'Exactly what I needed': From life of crime to life of faith, man looks to help those in dark places
"I tried to picture in my mind Jojo running back down the golf course after all this is done," Brown said. "There's not much I can do at this point, there was a gun and my wrists were tied. … It was just an intellectual battle at this time."
He heard faint gunshots. When the group returned, Brandstatt was not with them.
He had been shot three times execution style and his body was left at the ninth hole.
Brown panicked. He said he told them he knew more people downtown who had money. He offered to steal a car. Eventually, after a trip to the Salt Lake Main Library yielded nothing, he offered to rob a convenience store.
He hit three, coming away with cash from two of the locations. At the third stop, he hit the cashier with his gun when she only offered $20 from the register.
"It wasn't a hard hit, but I did hit her and nothing can justify that and I feel terrible even thinking about doing that," Brown said.
When he left the convenience store, he saw his four captors inside his getaway car that was stuck at a stoplight. That's when he decided to make a run from the group, hopping the fence of a nearby gated community. Once inside, he approached a woman and asked to borrow her phone to call his mother. He eventually talked her and another woman into giving him a ride to his mother's home.
"I'm thankful I got to be in the car with them because I eventually told them what happened to me and it was me telling them that they (then) went to the police," Brown said of the two women. "My plan was retaliation. I wasn't thinking of going to the police at all, but they went to the police and told them where they dropped me off.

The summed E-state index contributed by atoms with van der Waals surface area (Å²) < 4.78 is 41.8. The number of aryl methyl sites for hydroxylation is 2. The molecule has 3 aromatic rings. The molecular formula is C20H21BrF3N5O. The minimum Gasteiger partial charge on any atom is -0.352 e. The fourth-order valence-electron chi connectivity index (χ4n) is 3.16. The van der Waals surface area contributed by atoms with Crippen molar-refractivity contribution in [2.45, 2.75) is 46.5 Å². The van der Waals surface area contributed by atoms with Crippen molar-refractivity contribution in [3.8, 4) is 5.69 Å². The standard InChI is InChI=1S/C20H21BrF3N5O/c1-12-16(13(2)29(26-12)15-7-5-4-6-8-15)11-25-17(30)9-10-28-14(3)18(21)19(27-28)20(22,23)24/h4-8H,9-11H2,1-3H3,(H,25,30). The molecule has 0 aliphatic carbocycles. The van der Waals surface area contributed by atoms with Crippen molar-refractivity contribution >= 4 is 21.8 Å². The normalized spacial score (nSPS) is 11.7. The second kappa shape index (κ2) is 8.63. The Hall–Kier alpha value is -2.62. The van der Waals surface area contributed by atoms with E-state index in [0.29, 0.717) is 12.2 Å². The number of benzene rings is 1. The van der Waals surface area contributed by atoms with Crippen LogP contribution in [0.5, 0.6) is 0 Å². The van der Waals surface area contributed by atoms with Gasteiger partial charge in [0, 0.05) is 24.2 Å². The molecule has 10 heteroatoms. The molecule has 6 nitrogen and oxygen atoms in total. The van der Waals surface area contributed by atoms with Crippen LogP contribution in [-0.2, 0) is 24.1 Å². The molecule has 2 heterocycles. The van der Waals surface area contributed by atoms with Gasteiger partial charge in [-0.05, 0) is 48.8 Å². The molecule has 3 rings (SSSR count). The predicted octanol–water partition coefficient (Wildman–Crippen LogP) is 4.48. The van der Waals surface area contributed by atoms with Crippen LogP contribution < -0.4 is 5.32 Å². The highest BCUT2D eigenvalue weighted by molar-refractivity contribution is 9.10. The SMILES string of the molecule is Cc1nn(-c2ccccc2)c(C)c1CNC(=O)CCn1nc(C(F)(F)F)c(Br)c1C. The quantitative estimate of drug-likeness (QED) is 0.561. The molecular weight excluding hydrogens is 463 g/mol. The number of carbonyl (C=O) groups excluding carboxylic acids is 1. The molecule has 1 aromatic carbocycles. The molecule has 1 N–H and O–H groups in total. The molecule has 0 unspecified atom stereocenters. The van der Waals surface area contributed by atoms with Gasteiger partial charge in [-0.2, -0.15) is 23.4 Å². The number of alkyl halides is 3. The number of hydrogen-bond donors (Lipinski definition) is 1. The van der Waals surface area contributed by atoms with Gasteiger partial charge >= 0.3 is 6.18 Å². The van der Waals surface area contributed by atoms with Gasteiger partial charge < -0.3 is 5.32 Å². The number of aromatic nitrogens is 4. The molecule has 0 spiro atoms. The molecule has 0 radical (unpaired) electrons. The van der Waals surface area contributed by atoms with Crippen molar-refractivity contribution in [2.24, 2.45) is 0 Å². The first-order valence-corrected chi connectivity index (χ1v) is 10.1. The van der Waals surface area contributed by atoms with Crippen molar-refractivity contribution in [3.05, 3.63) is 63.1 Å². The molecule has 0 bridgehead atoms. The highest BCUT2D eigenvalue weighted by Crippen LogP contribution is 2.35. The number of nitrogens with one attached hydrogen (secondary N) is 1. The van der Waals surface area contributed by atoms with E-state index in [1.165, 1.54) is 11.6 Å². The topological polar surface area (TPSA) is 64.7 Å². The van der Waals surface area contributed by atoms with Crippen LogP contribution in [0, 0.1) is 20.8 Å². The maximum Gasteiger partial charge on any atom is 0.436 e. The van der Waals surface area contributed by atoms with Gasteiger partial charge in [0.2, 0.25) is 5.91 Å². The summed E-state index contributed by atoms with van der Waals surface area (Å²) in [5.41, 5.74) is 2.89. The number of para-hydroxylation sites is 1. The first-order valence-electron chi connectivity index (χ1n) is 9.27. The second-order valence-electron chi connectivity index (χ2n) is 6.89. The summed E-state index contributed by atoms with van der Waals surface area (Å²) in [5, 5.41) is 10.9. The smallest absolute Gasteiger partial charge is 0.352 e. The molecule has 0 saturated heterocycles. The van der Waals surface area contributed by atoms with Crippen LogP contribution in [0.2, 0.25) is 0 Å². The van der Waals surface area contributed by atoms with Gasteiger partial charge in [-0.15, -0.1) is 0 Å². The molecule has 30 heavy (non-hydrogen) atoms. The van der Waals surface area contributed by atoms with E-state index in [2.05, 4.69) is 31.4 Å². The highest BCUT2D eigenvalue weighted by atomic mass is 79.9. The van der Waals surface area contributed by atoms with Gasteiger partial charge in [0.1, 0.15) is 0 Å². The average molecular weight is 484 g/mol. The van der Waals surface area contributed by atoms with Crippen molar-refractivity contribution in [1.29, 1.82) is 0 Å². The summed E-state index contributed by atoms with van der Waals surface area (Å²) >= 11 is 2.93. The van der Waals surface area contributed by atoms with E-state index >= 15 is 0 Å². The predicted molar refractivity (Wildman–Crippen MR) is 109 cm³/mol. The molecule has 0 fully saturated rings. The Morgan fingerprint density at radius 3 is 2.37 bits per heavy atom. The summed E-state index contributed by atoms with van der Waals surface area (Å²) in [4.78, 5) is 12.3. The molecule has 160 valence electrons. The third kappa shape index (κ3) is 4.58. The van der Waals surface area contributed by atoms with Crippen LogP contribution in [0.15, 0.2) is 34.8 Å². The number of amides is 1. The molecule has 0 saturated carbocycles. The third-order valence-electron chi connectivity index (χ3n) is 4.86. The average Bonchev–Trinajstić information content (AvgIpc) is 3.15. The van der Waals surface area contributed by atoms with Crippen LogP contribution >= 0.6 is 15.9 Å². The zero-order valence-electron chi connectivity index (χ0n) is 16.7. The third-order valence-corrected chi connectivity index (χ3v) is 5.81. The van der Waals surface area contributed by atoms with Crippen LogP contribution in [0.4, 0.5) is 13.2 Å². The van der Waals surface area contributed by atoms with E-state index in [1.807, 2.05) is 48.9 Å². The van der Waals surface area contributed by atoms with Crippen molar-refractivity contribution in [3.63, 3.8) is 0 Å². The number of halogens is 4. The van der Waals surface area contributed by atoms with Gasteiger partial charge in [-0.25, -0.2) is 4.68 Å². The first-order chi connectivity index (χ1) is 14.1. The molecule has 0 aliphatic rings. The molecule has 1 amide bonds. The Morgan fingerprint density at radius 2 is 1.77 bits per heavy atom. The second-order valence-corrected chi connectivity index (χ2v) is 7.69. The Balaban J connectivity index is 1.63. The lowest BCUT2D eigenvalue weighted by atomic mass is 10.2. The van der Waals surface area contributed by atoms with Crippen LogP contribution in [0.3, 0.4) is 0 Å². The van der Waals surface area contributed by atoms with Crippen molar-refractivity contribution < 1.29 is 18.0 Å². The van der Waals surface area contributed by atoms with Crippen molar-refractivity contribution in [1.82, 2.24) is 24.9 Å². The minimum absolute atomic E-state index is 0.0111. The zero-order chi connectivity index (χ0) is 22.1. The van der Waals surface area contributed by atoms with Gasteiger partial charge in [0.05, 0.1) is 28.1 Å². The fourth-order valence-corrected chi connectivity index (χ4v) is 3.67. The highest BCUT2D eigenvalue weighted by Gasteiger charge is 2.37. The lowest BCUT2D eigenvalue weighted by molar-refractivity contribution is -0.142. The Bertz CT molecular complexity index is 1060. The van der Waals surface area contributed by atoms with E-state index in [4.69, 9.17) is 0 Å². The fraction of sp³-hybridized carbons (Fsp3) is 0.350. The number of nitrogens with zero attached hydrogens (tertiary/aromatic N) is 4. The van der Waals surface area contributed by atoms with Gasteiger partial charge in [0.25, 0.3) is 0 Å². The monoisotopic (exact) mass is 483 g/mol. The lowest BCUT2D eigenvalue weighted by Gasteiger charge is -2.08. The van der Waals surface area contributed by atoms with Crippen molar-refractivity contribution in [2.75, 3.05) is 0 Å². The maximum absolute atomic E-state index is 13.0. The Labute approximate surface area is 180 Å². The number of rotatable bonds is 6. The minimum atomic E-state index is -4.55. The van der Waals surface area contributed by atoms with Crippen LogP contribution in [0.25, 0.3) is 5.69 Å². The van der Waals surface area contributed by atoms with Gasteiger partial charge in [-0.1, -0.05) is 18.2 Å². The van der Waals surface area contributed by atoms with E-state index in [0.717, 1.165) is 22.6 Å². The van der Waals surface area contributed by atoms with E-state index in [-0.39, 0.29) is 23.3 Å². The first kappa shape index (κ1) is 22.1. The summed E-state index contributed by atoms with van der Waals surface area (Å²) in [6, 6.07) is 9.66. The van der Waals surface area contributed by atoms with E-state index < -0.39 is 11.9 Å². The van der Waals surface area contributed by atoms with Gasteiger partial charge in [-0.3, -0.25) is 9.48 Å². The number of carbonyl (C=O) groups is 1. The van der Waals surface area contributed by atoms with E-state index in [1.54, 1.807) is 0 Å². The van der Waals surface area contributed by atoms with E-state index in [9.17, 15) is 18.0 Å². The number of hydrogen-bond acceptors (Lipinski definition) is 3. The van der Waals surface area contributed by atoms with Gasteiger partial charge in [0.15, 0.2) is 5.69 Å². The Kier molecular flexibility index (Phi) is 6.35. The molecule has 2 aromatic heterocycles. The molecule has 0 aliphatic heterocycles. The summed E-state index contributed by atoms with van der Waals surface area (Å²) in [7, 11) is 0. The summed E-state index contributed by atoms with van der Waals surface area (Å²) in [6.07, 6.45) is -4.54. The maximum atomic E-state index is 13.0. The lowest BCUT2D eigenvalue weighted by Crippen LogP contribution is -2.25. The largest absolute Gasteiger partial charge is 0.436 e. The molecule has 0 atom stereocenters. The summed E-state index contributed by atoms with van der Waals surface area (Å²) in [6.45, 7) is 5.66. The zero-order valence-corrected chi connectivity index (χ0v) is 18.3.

"It was perfect and it was exactly what I needed even though I didn't know it at the time."
The police arrived and took Brown into custody. Though reluctant to cooperate, he told them what had happened and led them to Brandstatt's body.
Brown was booked into jail on Feb. 6, 2009, and remained in custody until Jan. 18, 2011.
"I felt like this was an opportunity for me to do things a little differently, but I also … wanted revenge and I wanted them to let me go so I could get revenge," Brown said. "It was mixed. I wanted to change. I wanted revenge. And it did feel like it was over and I was so thankful to be alive, but even going from being duct-taped to handcuffed, it still felt like it was going on.
"There was a lot of mixed emotions. I was sad about my friend."
He held onto the anger for close to a year. In December 2009, he was transferred to the Utah County Jail and asked to be placed in solitary, so he could be alone with his thoughts. He started to think more about his life and what he wanted for his future.
"I realized that my life wasn't going so well and I didn't want that type of future for me," Brown said. "I wanted to eventually have a family and be good to society. I didn't want to end my life in death or prison because of my ignorant choices. I just wanted something better."
After some time, he decided he wanted to read the Bible.
"I viewed myself as a regular Christian, nothing religious or anything, but it just didn't feel like it was the right time to read the Bible," Brown said. "I decided to try and read the Book of Mormon again."
He asked a guard to bring him a copy of the book, and he did, the next day.
"The minute I touched that book, I'd read it once before, I knew it was true," Brown said. "I started applying all that stuff into this solitary situation and my thoughts became clearer, and I was gaining a better perspective of who I was and what I needed to do with the situation."
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